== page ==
HP’s vision for the future of PCs: the 3D Sprout

HP has unveiled an “immersive” 3D computing system dubbed Sprout.

It’s a desktop with a full HD touchscreen, as well as a projector and 3D camera. That means you scan in a 3D object, and then manipulate it on screen or 3D print it, and interact with projects and apps with your hands, rather than a mouse, by moving your hands or a stylus underneath the depth camera.

HP Sprout

Sprout also allows collaboration: users can video conference on the main display and then interact with the same document – whether it’s photos or spreadsheets – on the “canvas” in front of the machine. If you’re still a fan of keyboards, you can project one onto the canvas – or take a break with piano keys.

hp sprout

It’s not only the hardware: HP has also made its own software, and already has apps from Evernote, Microsoft Office, Skype and more. “The technology here will be extended to new form factors – mobile form factors and others,” said Ron Coughlin, senior vice president of imaging and printing.

It runs an Intel fourth-gen Core i7 chip, has 8GB of RAM, 1TB of storage, and a 1,920 x 1,080 touchscreen display. It uses an Intel RealSense camera and also has a 14.6-megapixel scanner.

HP said it would go on sale for $1,899 on 9 November at BestBuy and Microsoft Stores, but only in limited locations; UK availability wasn’t known at the time of publishing, but HP said it would eventually roll out to other countries.

Watch an HP video about Sprout below:


3D printing

HP has stepped into the 3D printing market with a “disruptive” new technology dubbed “multi jet fusion”. While most associate 3D printing with commercial machines spray melted plastic, which can be slow and prone to errors, HP’s technology is closer to laser sintering, which uses lasers to heat and fuse powders.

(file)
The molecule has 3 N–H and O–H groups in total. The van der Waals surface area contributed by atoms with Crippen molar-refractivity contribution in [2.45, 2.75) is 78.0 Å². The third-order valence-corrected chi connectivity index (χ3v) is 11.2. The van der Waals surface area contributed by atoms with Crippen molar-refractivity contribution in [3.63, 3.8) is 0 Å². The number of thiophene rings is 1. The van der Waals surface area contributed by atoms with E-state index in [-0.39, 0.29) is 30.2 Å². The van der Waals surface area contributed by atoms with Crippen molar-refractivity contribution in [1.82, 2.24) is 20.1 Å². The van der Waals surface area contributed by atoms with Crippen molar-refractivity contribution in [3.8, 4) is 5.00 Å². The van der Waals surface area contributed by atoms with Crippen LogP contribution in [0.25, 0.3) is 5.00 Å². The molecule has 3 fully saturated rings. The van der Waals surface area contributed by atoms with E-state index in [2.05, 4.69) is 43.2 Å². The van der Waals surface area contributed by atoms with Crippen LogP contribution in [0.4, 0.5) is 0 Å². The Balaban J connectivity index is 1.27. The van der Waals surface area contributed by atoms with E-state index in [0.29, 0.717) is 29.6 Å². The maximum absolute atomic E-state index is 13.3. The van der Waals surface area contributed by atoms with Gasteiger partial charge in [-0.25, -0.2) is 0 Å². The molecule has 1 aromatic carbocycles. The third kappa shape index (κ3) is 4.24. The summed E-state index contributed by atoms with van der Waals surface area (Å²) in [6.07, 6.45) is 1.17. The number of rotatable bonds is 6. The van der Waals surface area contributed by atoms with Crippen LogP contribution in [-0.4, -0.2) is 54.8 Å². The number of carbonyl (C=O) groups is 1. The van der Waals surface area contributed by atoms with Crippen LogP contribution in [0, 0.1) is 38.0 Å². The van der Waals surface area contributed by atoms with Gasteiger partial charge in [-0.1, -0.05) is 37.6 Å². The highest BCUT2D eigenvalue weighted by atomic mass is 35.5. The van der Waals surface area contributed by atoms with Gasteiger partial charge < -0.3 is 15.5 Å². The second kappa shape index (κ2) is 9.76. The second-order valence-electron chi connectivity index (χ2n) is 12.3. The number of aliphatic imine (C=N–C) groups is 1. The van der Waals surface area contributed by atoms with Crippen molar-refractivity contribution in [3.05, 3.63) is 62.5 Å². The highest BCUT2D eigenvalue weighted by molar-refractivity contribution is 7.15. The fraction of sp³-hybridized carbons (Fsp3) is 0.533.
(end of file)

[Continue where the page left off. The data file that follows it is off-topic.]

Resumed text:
HP’s system puts down a layer of powdered material in a similar way to an ink jet printer, and then applies a fusing agent using as many as 30,000 nozzles spraying up to 350 million drops a second, and then exposes it to an energy source to fuse it; that process is repeated to build the object.

HP’s president of printers Steve Nigro said it was more than ten times as fast as existing systems, and printed objects more cheaply and to a higher quality. Plus he promised sharper colours, and the ability to change the texture of a part or its properties – such as making one section elastic.

“It’s not just a 3D printer, it’s a tool to trigger the next industrial revolution,” said Dion Weisler, head of personal systems group and the future CEO for HP Inc.

The HP multi jet fusion 3D printer is targeted at commercial and enterprise users, not consumers, though HP suggested it may move into other markets eventually. It will be available in 2016.

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